Threat Profile: Knowing yours is the first step to improving online security


 healthy dose of paranoia is a good thing with it comes to online security. The fact is, indeed, there are “out to get you” when you are connected to the Internet. But rather than sit in fear and anxiety, you can take effective steps to mitigate your risk, and the first step is to conceptualize your potential attackers with a thoughtful examination of your threat profile.
If these concepts sound scary and dangerous, it might help to treat it like a game, or, as I like to do, treat it like you are the star of your own James Bond movie. It is kind of fun to think of hackers as classic Bond villains. You have a secret that they are trying to get, and you must prevent them to save the world.

Two things comprise your threat profile: threat actors and their attack vectors. Simply stated, threat actors are who might attack you, and attack vectors are how they might attack you.
You can start building your threat profile by first dividing threat actors into two categories: people you know and people you don’t know. An example of a known threat actor might be a disgruntled ex-employee. Dealing with known threat actors requires actions and planning that is specific to the given circumstances, including issues of physical security. Most of us don’t have known people who pose a threat to us, but all of us have unknown threat actors who are lurking on the Internet.
Unknown threat actors can be placed into three broad categories: incompetent criminals, professional criminals, and state actors. 

Incompetent criminals are fairly easy to identify. They are the ones who spam email full of misspellings and offer get-rich-quick schemes that are so obviously scams. Most of us are well aware of what we need to do to minimize our risk from incompetent criminals. For example, don’t open email attachments and click on links in such emails.

At the other end of the spectrum are state actors who have the backing of a government, with the resources to hire and equip high level engineers and computer scientists. If state actors are a significant component of your threat profile, then you need the assistance of security professionals with experience at that level, as well as the assistance of your own government (assuming that your government is not the threat actor you are concerned about).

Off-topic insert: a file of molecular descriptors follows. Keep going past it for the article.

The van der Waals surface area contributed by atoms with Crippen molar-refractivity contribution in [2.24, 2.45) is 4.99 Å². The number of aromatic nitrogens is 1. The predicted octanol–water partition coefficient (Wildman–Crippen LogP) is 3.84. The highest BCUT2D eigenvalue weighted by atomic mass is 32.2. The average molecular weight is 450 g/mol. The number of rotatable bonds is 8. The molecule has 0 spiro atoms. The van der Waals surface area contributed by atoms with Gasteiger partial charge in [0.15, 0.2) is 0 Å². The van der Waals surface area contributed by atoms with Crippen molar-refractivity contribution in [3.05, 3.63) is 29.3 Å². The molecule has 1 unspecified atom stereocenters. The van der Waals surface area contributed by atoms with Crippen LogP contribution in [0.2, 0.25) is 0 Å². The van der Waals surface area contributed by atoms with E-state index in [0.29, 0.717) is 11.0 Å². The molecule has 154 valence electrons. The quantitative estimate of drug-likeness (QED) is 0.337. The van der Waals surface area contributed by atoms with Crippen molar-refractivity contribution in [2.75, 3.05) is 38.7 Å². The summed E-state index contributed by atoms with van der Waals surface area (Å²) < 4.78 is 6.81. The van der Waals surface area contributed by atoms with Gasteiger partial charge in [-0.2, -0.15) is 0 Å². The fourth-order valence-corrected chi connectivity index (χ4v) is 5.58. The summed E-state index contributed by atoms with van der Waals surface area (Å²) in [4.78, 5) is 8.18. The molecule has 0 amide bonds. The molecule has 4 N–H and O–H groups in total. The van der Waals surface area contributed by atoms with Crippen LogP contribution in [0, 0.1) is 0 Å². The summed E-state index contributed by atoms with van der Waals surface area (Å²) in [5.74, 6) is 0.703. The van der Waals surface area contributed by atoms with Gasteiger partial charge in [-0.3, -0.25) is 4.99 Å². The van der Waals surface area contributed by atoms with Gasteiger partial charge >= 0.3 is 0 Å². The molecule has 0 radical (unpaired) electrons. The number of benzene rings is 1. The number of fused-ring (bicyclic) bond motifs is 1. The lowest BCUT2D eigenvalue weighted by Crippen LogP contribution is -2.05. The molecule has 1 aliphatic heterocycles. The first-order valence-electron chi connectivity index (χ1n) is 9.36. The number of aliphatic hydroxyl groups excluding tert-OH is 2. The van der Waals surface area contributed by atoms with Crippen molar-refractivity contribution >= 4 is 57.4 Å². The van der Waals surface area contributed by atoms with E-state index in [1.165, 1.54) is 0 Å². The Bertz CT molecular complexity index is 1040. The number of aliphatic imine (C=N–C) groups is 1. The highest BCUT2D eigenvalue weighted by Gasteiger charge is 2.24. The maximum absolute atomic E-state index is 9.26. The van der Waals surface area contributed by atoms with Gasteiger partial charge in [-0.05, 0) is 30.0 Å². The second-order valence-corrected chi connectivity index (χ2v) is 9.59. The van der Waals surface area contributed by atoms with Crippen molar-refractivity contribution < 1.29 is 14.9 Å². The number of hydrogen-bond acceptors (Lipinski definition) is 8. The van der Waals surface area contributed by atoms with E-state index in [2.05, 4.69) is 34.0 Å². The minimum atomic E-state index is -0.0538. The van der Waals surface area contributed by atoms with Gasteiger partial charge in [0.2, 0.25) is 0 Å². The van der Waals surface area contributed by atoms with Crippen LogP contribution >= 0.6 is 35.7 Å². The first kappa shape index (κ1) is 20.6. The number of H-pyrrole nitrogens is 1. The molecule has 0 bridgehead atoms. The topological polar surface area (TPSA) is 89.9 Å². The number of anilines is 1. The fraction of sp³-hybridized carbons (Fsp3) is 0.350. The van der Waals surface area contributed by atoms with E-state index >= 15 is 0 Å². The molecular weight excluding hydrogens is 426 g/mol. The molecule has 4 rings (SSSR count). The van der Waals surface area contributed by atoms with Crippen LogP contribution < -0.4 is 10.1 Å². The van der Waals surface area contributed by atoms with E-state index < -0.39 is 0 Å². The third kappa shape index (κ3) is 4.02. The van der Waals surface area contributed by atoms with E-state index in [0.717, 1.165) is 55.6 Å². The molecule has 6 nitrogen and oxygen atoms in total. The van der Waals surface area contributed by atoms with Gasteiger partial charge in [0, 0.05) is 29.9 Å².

Which brings us to the most concerning category of threat actors: professional criminals. While professional criminals may be skilled, they lack the resources of a state actor, which means their activities are constrained by cost. It is this constraint that gives you the margin within which you can minimize your exposure and your risk.

It is expensive to plan and execute an attack that that is tailor made for one individual target. Conversely, it is relatively cheap to broadcast an attack to a population, even if only a few fall victim. An important part of your threat profile is an assessment of the degree to which you may be an individualized target of a professional criminal threat actor. This is where you employ your healthy dose of paranoia, by imagining the professional criminal out there who is homing in on you, seeking every opportunity infect your computer with malware to steal your passwords and everything you hold dear on line. Chances are very good that you are not being individually targeted, but that is why paranoia is important. To effectively protect yourself, you need to act as if you are being directly targeted — that you are James Bond with a secret that Blofeld desperately needs to destroy the world.

Which brings us to the second component of your threat profile: attack vectors.

You nemesis is out there, lurking, but how will he attack you? From what direction and by what means? This is something you must constantly assess, for which you must constantly be alert. That is why it is important to have fun with your threat profile, because otherwise it is exhausting to be in constant fear and anxiety.
You are most vulnerable to attack when you are at a computer, exchanging data over the Internet, usually via email or web browsing. This is when an attacker is most likely to be able to trick you or induce you in some way into sharing sensitive information or installing malicious software that can steal it from your computer. 

Rather than go into an exhaustive list of do’s and don’ts for safe browsing and email, let this be your guide: slow down and be mindful of what you are doing when you are on line and ask yourself with every action: do I know what is happening right now? Is it possible I am being deceived or tricked? How can I be as certain as possible I am not being deceived?

You should always have your threat profile in mind when you are on line, and you should also regularly re-think your threat profile to make sure it makes sense with changing circumstances. And most importantly, have fun with it. The future of the world depends on your heroism to thwart the evil doers out there.

About the Author:  Jim Bursch, Director, DASH Bug Bounty ProgramDash Messaging and Dash Digital Cash